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‘Higher for longer’ isn’t just about rates: Here’s how to play elevated everything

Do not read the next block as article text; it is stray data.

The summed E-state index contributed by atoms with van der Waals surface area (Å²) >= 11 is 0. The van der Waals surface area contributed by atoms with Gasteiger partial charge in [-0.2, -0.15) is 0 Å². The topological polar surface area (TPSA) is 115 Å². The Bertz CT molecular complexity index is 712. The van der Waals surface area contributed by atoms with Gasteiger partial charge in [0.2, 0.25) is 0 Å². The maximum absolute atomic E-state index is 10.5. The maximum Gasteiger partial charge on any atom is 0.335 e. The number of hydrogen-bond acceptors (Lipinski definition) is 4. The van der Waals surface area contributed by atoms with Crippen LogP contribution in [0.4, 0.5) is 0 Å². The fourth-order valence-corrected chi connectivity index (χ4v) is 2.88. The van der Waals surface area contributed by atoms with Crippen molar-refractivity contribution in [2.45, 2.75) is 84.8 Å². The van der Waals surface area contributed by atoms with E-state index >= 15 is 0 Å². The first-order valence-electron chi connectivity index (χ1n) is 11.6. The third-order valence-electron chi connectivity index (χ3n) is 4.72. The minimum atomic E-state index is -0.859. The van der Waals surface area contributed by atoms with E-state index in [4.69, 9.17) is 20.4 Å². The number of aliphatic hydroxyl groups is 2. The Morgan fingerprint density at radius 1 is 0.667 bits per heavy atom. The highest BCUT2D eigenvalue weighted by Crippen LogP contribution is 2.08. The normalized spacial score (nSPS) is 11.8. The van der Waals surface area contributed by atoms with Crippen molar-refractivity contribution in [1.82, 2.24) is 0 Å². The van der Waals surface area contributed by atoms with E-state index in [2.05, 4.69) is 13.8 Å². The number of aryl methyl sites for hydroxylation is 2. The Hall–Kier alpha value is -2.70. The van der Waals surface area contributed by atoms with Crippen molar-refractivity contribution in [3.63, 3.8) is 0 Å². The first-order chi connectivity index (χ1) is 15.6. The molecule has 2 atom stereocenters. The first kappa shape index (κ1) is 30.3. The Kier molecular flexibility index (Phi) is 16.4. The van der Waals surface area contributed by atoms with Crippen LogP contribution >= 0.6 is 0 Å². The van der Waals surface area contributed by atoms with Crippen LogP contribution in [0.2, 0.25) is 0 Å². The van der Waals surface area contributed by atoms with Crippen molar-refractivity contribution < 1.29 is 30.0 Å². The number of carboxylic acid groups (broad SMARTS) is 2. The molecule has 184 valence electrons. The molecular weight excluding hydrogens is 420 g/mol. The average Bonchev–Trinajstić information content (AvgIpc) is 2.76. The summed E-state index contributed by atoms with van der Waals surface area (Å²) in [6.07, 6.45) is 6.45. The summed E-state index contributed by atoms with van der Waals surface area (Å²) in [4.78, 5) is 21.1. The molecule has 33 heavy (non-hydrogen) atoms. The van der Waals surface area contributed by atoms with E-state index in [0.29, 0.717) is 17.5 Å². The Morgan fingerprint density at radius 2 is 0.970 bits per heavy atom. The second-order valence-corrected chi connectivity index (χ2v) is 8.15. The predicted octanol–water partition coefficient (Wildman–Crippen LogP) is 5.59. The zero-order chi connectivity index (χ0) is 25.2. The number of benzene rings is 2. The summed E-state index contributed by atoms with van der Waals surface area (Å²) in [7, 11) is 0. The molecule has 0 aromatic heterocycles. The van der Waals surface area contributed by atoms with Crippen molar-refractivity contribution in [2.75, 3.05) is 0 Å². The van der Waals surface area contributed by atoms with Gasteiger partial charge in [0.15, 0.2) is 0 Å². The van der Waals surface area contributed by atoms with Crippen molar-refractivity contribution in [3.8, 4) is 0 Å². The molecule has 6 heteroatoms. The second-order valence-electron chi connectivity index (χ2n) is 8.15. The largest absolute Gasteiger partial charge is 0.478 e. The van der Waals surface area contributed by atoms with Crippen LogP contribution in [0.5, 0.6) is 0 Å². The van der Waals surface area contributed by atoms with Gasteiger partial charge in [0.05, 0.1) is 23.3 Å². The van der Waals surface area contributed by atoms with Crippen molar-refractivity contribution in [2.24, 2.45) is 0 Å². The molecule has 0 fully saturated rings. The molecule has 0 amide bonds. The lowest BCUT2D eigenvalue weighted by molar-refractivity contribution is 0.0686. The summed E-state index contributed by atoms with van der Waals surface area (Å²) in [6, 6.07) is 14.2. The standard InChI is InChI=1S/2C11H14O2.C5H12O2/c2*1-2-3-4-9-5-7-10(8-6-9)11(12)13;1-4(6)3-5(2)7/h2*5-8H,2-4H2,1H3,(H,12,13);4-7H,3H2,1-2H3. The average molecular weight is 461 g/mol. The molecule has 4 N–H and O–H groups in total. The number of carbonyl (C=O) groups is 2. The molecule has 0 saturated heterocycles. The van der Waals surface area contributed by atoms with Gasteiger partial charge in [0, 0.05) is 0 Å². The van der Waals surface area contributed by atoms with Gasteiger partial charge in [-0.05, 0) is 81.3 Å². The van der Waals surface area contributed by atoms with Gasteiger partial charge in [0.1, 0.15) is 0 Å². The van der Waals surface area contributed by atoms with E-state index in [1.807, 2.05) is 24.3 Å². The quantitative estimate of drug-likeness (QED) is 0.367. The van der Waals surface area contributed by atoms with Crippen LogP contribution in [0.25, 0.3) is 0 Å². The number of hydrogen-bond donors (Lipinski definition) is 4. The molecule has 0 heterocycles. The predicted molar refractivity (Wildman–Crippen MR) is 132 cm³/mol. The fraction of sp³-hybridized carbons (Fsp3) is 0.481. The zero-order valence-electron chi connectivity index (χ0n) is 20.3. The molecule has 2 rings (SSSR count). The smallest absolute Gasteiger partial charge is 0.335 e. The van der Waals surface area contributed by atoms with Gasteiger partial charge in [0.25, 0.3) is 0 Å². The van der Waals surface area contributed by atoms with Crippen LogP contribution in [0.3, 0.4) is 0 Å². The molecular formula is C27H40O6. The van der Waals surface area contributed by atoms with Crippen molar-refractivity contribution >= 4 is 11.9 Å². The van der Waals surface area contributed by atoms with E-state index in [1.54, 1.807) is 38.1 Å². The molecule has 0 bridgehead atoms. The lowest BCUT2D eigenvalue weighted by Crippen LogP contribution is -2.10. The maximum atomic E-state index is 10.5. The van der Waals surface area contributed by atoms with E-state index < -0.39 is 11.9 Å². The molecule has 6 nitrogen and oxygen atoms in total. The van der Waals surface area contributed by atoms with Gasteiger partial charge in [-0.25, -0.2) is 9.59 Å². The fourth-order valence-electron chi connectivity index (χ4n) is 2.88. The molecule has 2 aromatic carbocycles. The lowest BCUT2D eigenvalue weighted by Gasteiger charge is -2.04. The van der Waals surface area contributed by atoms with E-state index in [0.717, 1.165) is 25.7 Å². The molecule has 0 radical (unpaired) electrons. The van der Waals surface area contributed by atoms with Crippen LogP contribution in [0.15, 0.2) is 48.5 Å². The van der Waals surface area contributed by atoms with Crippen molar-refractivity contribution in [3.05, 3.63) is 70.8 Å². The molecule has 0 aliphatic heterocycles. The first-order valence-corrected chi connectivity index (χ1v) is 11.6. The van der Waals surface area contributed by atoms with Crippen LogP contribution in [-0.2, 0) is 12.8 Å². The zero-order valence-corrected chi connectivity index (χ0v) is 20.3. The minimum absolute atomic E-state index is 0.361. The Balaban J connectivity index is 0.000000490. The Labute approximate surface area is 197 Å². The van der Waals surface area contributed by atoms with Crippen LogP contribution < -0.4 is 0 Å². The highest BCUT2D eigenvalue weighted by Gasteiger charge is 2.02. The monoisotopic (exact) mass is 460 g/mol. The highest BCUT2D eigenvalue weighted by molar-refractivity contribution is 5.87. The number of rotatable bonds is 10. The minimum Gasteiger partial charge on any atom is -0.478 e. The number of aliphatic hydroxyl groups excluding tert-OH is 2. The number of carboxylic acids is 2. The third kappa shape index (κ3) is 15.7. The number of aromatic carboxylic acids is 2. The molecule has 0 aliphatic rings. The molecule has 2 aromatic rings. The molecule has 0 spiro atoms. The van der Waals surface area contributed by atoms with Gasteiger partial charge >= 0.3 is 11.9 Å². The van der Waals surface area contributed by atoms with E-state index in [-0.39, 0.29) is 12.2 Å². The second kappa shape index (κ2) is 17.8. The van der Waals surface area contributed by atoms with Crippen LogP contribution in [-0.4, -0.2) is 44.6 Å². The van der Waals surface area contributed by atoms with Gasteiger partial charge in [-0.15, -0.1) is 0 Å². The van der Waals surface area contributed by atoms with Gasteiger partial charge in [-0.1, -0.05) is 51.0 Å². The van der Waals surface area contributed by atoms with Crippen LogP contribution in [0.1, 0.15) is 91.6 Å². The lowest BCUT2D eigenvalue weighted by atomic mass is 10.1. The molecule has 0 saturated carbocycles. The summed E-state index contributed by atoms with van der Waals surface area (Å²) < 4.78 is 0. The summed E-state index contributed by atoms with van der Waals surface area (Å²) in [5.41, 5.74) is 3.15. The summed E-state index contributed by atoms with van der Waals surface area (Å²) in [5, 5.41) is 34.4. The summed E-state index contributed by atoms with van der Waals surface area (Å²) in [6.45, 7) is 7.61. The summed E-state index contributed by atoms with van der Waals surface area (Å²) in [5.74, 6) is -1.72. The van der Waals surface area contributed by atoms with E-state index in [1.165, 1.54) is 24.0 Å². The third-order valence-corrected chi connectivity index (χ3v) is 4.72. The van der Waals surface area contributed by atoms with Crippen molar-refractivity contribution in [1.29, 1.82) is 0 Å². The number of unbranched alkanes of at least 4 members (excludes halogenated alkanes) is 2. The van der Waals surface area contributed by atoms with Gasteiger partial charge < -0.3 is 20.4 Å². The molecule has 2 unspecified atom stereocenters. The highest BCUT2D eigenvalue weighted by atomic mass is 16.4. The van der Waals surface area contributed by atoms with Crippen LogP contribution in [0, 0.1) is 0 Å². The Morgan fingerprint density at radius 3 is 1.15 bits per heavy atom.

The Federal Reserve has unofficially adopted the “higher for longer” mantra as its latest policy guidepost, and the slogan could pertain to a whole lot of things that investors should be watching. Along with an expected prolonged period of time for higher interest rates, other things that will be elevated in the longer term include oil prices, government deficits, defense spending and political division, according to Joseph Quinlan, head of CIO market strategy for Merrill Lynch and Bank of America Private Bank. Each “higher for longer” item carries investment implications. “This backdrop portends more chop and churn in the capital markets over the near term and underpins the CIO’s underlying investment theme that investors maintain a balanced and diversified asset mix, with an emphasis on high quality in both Equities and Fixed Income,” Quinlan said in a recent note to clients. Here’s a look at how each category breaks down: Interest rates “I do subscribe to the new moniker, ‘higher for longer.’ I didn’t coin it, but my expectation is that rates will need to stay high for a while,” Philadelphia Fed President Patrick Harker said Friday . That statement came from someone who nevertheless thinks the central bank doesn’t have to take rates any higher than where they are now. Quinlan sees a strong economy as well as higher fiscal deficits and more Treasury issuance to cover budget deficits as key supporting factors keeping rates high. The investment implications: a contrarian bias toward longer-duration debt as well as exposure to agency mortgage-backed securities and investment grade tax-free municipal bonds. Oil The Hamas attacks on Israel plus tighter supplies, declining inventories and limited spare capacity are lining up to keep energy costs high. “If investors have learned anything in the past few weeks, it’s that oil is the ultimate political commodity whose prices are set by the markets and politics,” Quinlan wrote. Investors are encouraged, then, to stay overweight energy as strong cash flow and earnings drive benefits to the sector. Budget deficits With one month still remaining in the fiscal year, the U.S. government has racked up a budget deficit of more than $1.5 trillion, which Quinlan sees continuing. From an investment standpoint, he noted that the fiscal problems add “an element of complexity and uncertainty to effective portfolio construction,” which requires caution ahead. “The greater the market worries and frets over America’s finances, the greater the potential for higher interest rates, deferred social spending, a credit downgrade, a weaker U.S. dollar and fiscal consolidation,” Quinlan said. Defense spending Geopolitical tensions, such as the wars in Ukraine and Israel, as well as the “cold war in Asia,” should lead to an increase in defense spending around the world. In 2022, global defense spending hit a record $2.2 trillion, Quinlan said, citing Stockholm International Peace Institute data. The investing implications: “We are bullish on ‘hard power’ given current geopolitics. U.S. firms are global leaders in defense and cyber activities,” he wrote. Political discourse With a presidential election looming, another potential government shutdown ahead and the ongoing efforts to elect a speaker of the House, politics could be a huge risk factor for the market. “The markets abhor political brinkmanship. The more uncertainty in Washington, the greater the concerns in the bond market about government spending and finances, and America’s ability to manage its debt levels,” Quinlan said. The investment implications: A rising dollar, which often has spelled trouble for stocks, as well as a potential for another credit downgrade that could roil markets.

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